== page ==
Clinical practice guidelines for diagnosis of autism spectrum disorder in adults and children in the UK: A narrative review

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Abstract

Background: Research suggests that diagnostic procedures for Autism Spectrum Disorder are not consistent across practice and that diagnostic rates can be affected by contextual and social drivers. The purpose of this review was to consider how the content of clinical practice guidelines shapes diagnoses of Autism Spectrum Disorder in the UK; and investigate where, within those guidelines, social factors and influences are considered. Methods: We electronically searched multiple databases (NICE Evidence Base; TRIP; Social Policy and Practice; US National Guidelines Clearinghouse; HMIC; The Cochrane Library; Embase; Global health; Ovid; PsychARTICLES; PsychINFO) and relevant web sources (government, professional and regional NHS websites) for clinical practice guidelines. We extracted details of key diagnostic elements such as assessment process and diagnostic tools. A qualitative narrative analysis was conducted to identify social factors and influences. Results: Twenty-one documents were found and analysed. Guidelines varied in recommendations for use of diagnostic tools and assessment procedures. Although multidisciplinary assessment was identified as the 'ideal' assessment, some guidelines suggested in practice one experienced healthcare professional was sufficient. Social factors in operational, interactional and contextual areas added complexity to guidelines but there were few concrete recommendations as to how these factors should be operationalized for best diagnostic outcomes. Conclusion: Although individual guidelines appeared to present a coherent and systematic assessment process, they varied enough in their recommendations to make the choices available to healthcare professionals particularly complex and confusing. We recommend a more explicit acknowledgement of social factors in clinical practice guidelines with advice about how they should be managed and operationalised to enable more consistency of practice and transparency for those coming for diagnosis.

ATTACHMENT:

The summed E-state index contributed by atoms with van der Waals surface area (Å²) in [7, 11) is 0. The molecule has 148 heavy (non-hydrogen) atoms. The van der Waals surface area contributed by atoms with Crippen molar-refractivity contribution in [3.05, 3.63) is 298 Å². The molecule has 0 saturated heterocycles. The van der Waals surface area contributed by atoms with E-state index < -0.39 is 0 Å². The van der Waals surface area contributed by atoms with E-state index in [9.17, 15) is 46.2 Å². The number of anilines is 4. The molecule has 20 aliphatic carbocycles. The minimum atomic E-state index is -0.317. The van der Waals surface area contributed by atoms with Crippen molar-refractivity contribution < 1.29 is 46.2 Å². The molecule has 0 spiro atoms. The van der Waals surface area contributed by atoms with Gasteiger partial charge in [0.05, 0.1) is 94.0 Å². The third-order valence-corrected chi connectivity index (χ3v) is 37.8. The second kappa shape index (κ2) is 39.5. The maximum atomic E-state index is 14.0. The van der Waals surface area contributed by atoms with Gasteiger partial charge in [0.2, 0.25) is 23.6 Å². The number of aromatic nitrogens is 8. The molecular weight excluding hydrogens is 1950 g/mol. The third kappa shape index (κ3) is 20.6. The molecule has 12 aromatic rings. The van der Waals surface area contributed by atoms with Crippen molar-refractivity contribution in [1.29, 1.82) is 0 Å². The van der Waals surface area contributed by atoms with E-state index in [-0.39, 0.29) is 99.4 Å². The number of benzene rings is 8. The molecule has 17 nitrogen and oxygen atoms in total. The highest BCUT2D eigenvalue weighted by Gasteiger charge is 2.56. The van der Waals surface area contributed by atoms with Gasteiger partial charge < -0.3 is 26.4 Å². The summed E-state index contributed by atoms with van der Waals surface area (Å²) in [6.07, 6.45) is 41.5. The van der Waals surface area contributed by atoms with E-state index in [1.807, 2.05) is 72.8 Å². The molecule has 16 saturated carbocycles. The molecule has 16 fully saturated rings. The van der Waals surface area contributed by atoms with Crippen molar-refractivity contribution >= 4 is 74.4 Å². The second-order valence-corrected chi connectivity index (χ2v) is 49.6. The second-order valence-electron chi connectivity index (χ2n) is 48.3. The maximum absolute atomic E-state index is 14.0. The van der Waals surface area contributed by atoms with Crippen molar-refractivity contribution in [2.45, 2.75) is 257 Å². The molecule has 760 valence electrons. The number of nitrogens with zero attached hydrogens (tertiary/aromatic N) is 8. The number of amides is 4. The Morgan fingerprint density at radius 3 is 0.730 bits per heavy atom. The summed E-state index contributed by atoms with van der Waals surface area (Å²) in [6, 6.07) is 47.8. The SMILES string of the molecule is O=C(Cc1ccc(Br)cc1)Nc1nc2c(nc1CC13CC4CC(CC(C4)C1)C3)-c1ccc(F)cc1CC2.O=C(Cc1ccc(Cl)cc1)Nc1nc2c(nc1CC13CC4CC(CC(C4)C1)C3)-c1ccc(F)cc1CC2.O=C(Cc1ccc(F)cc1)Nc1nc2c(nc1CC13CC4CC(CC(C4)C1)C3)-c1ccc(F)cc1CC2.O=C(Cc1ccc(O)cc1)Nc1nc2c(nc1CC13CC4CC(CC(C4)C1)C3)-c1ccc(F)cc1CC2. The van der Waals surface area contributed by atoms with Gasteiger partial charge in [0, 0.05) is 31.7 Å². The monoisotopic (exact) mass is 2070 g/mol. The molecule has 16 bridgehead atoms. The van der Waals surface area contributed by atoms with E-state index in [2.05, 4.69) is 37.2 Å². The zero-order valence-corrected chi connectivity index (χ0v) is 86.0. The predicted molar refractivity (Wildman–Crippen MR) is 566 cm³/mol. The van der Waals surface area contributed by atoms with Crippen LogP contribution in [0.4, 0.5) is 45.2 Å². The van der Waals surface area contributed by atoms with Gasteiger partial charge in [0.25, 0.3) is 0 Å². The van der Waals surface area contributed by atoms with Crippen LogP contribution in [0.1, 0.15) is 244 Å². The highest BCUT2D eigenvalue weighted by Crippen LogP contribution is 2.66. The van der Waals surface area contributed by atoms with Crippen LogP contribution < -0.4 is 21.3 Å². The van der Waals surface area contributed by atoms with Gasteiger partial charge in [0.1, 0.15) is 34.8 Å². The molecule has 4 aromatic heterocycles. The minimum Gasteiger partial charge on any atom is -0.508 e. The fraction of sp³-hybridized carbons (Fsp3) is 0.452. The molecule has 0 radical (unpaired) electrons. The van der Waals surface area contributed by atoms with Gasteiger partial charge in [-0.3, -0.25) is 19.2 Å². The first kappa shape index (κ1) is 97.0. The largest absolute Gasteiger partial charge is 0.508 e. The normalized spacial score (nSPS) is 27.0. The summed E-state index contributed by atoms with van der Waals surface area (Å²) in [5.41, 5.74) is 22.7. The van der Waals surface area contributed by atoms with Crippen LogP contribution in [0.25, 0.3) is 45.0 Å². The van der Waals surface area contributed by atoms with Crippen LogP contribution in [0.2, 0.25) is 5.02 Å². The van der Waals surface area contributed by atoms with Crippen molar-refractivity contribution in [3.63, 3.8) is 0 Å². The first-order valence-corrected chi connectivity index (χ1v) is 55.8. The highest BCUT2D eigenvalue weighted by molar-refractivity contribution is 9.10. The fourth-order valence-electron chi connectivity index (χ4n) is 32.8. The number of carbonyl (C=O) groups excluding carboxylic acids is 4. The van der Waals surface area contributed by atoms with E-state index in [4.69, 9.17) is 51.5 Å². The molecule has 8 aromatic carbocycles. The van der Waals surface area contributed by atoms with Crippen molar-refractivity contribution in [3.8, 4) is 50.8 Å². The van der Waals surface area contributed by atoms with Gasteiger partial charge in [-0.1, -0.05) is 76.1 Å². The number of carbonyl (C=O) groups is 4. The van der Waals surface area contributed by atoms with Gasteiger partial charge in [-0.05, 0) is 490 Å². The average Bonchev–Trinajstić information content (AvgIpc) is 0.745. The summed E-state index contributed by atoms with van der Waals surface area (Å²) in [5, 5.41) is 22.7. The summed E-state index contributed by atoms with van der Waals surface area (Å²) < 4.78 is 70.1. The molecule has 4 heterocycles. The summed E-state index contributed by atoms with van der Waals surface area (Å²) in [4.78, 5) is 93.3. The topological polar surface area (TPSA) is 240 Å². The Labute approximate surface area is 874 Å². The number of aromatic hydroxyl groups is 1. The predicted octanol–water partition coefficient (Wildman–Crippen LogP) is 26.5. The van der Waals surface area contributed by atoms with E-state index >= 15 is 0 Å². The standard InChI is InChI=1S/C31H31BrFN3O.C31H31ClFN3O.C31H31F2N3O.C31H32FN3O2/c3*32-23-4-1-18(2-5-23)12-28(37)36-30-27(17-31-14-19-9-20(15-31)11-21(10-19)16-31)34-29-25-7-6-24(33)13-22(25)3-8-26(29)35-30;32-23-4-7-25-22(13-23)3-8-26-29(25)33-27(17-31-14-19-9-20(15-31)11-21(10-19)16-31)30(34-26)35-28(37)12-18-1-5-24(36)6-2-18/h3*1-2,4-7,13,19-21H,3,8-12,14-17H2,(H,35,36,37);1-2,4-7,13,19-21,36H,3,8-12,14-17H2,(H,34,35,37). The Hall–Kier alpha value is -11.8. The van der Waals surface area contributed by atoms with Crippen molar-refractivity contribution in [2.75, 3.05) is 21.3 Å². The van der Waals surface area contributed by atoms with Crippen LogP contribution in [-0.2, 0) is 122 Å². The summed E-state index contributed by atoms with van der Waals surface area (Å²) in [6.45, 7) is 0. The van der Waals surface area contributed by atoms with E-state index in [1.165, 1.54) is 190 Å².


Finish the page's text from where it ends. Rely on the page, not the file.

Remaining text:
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Hayes, J., Ford, T., Rafeeque, H., & Russell, G. (2018). Clinical practice guidelines for diagnosis of autism spectrum disorder in adults and children in the UK: A narrative review. BMC Psychiatry, 18(1). https://doi.org/10.1186/s12888-018-1800-1

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